@misc{Daly03,
author = "Daly, Timothy",
title = {{Axiom Website: http://axiom-developer.org}},
keywords = "axiomref",
year = "2003"
}

\end{chunk}

\index{Dijkstra, Edsgar W.}
\begin{chunk}{axiom.bib}
@article{Dijk75,
author = "Dijkstra, Edsgar W.",
title = {{Guarded Commands, Nondeterminancy and Formal Derivation
of Programs}},
journal = "Comm. of the ACM",
volume = "18",
number = "8",
year = "1975",
pages = "453-457",
abstract =
"So-called 'guarded commands' are introduced as a building block
for alternative and repetitive constructs that allow
nondeterministic program components for which at least the
activity evoked, but possibly even the final state, is not
necessarily uniquly determined by the initial state. For the
formal derivation of programs expressed in terms of these
constructs, a calculus will be shown.",
paper = "Dijk75.pdf",
keywords = "printed"
}

\end{chunk}

\index{van Emden, M.H.}
\index{Kowalski, R.A.}
\begin{chunk}{axiom.bib}
@article{Emde76,
author = "van Emden, M.H. and Kowalski, R.A.",
title = {{The Semantics of Predicate Logic as a Programming Language}},
journal = "J. Association for Computing Machinery",
volume = "23",
number = "4",
year = "1976",
pages = "733-742",
abstract =
"Sentences in first-order predicate logic can be usefully interpreted
as programs In this paper the operational and fixpomt semantics of
predicate logic programs are defined, and the connections with the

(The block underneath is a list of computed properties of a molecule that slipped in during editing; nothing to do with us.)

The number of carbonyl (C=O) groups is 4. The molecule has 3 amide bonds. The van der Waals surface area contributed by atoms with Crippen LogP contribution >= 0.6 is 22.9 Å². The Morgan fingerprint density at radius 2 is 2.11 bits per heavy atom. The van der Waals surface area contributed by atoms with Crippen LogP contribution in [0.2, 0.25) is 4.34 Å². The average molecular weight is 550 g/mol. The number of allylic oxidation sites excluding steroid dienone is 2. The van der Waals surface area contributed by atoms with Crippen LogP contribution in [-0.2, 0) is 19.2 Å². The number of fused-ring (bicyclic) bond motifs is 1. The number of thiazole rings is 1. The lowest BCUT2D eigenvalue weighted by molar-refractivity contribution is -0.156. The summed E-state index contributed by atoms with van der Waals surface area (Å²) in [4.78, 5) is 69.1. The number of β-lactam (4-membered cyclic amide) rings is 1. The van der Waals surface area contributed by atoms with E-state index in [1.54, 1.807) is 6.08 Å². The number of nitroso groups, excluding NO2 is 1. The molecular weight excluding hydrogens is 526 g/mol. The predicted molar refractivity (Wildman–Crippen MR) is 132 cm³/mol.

proof theory and model theory of logic are investigated It is
concluded that operational semantics is a part of proof theory and
that fixpolnt semantics is a special case of model-theoret:c
semantics.",
paper = "Emde76.pdf",
keywords = "printed"
}

\end{chunk}

\index{Tarski, Alfred}
\begin{chunk}{axiom.bib}
@article{Tars69,
author = "Tarski, Alfred",
title = {{Truth and Proof}},
journal = "Scientific American",
volume = "1969",
pages = "63-77",
year = "1969",
paper = "Tars69.pdf",
keywords = "printed"
}

\end{chunk}

\index{Apt, Krysztof R.}
\index{Bezem, Marc}
\begin{chunk}{axiom.bib}
@inbook{Aptx99,
author = "Apt, Krysztof R. and Bezem, Marc",
title = {{Formulas as Programs}},
booktitle = "The Logic Programming Paradigm",
year = "1999",
publisher = "Springer Berlin Heidelberg",
pages = "75-107",
isbn = "978-3-642-60085-2",
abstract =
"We provide here a computational interpretation of first-order
logic based on a constructive interpretation of satisfiability
w.r.t. a fixed but arbitrary interpretation. In this approach the
formulas themselves are programs. This contrasts with the
so-called formulas as types approach in which the proofs of the
formulas are typed terms that can be taken as programs. This view
of computing is inspired by logic programming and constraint logic
programming but differs from them in a number of crucial aspects.